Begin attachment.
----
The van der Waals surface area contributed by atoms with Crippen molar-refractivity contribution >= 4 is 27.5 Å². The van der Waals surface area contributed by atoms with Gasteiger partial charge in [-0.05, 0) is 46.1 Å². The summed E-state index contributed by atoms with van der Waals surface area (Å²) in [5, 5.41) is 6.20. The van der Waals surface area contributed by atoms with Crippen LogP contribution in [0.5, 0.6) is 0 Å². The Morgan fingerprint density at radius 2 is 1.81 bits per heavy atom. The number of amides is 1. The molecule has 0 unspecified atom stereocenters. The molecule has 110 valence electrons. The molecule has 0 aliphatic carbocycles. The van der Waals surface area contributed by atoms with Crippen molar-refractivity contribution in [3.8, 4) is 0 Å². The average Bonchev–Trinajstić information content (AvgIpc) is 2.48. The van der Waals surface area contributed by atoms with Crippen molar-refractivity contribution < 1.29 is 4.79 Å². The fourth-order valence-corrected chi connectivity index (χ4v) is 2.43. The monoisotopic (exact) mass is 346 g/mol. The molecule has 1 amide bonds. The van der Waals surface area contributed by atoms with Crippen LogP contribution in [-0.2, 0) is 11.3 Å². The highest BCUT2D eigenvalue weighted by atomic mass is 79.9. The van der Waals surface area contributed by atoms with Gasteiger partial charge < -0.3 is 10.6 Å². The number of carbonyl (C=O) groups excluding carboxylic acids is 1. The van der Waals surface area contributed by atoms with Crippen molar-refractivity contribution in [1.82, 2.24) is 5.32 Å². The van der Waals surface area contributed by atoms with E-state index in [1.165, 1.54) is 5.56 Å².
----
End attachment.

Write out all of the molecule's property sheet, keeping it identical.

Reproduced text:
The van der Waals surface area contributed by atoms with Crippen molar-refractivity contribution >= 4 is 27.5 Å². The van der Waals surface area contributed by atoms with Gasteiger partial charge in [-0.05, 0) is 46.1 Å². The summed E-state index contributed by atoms with van der Waals surface area (Å²) in [5, 5.41) is 6.20. The van der Waals surface area contributed by atoms with Crippen LogP contribution in [0.5, 0.6) is 0 Å². The Morgan fingerprint density at radius 2 is 1.81 bits per heavy atom. The number of amides is 1. The molecule has 0 unspecified atom stereocenters. The molecule has 110 valence electrons. The molecule has 0 aliphatic carbocycles. The van der Waals surface area contributed by atoms with Crippen molar-refractivity contribution in [3.8, 4) is 0 Å². The average Bonchev–Trinajstić information content (AvgIpc) is 2.48. The van der Waals surface area contributed by atoms with Crippen molar-refractivity contribution < 1.29 is 4.79 Å². The fourth-order valence-corrected chi connectivity index (χ4v) is 2.43. The monoisotopic (exact) mass is 346 g/mol. The molecule has 1 amide bonds. The van der Waals surface area contributed by atoms with Crippen LogP contribution in [-0.2, 0) is 11.3 Å². The highest BCUT2D eigenvalue weighted by atomic mass is 79.9. The van der Waals surface area contributed by atoms with Gasteiger partial charge < -0.3 is 10.6 Å². The number of carbonyl (C=O) groups excluding carboxylic acids is 1. The van der Waals surface area contributed by atoms with Crippen molar-refractivity contribution in [1.82, 2.24) is 5.32 Å². The van der Waals surface area contributed by atoms with E-state index in [1.165, 1.54) is 5.56 Å².